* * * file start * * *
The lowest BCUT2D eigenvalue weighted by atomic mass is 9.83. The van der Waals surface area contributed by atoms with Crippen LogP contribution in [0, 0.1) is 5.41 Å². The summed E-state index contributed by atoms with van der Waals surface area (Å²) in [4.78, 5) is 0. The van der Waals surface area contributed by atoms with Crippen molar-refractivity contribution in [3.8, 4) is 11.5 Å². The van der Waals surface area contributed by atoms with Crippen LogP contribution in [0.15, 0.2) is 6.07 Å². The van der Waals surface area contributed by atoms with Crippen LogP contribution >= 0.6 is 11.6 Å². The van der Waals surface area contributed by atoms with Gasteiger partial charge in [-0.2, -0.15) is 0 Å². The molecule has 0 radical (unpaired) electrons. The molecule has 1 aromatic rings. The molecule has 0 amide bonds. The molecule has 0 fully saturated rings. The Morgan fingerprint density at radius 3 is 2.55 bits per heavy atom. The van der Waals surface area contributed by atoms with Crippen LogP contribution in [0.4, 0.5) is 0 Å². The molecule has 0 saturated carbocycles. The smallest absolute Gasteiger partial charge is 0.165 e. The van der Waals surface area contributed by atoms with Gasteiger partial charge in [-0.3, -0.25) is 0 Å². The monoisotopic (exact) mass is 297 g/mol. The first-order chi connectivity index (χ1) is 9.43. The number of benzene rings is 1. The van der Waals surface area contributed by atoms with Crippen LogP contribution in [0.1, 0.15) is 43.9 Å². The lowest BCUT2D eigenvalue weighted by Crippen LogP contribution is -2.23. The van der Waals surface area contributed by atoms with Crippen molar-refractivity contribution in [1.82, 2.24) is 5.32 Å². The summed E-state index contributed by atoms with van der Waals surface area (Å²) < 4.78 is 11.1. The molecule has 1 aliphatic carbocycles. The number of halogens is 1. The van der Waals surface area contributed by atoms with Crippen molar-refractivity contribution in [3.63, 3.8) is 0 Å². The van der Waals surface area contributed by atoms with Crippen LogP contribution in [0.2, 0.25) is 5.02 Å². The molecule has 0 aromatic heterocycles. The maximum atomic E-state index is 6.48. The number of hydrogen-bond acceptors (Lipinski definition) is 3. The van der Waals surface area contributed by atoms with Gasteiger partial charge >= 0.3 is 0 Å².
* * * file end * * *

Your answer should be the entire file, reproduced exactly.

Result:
The lowest BCUT2D eigenvalue weighted by atomic mass is 9.83. The van der Waals surface area contributed by atoms with Crippen LogP contribution in [0, 0.1) is 5.41 Å². The summed E-state index contributed by atoms with van der Waals surface area (Å²) in [4.78, 5) is 0. The van der Waals surface area contributed by atoms with Crippen molar-refractivity contribution in [3.8, 4) is 11.5 Å². The van der Waals surface area contributed by atoms with Crippen LogP contribution in [0.15, 0.2) is 6.07 Å². The van der Waals surface area contributed by atoms with Crippen LogP contribution >= 0.6 is 11.6 Å². The van der Waals surface area contributed by atoms with Gasteiger partial charge in [-0.2, -0.15) is 0 Å². The molecule has 0 radical (unpaired) electrons. The molecule has 1 aromatic rings. The molecule has 0 amide bonds. The molecule has 0 fully saturated rings. The Morgan fingerprint density at radius 3 is 2.55 bits per heavy atom. The van der Waals surface area contributed by atoms with Crippen LogP contribution in [0.4, 0.5) is 0 Å². The molecule has 0 saturated carbocycles. The smallest absolute Gasteiger partial charge is 0.165 e. The van der Waals surface area contributed by atoms with Gasteiger partial charge in [-0.3, -0.25) is 0 Å². The monoisotopic (exact) mass is 297 g/mol. The first-order chi connectivity index (χ1) is 9.43. The number of benzene rings is 1. The van der Waals surface area contributed by atoms with Crippen LogP contribution in [0.1, 0.15) is 43.9 Å². The lowest BCUT2D eigenvalue weighted by Crippen LogP contribution is -2.23. The van der Waals surface area contributed by atoms with Crippen molar-refractivity contribution in [1.82, 2.24) is 5.32 Å². The summed E-state index contributed by atoms with van der Waals surface area (Å²) < 4.78 is 11.1. The molecule has 1 aliphatic carbocycles. The number of halogens is 1. The van der Waals surface area contributed by atoms with Crippen molar-refractivity contribution in [3.63, 3.8) is 0 Å². The van der Waals surface area contributed by atoms with Crippen LogP contribution in [0.2, 0.25) is 5.02 Å². The molecule has 0 aromatic heterocycles. The maximum atomic E-state index is 6.48. The number of hydrogen-bond acceptors (Lipinski definition) is 3. The van der Waals surface area contributed by atoms with Gasteiger partial charge >= 0.3 is 0 Å².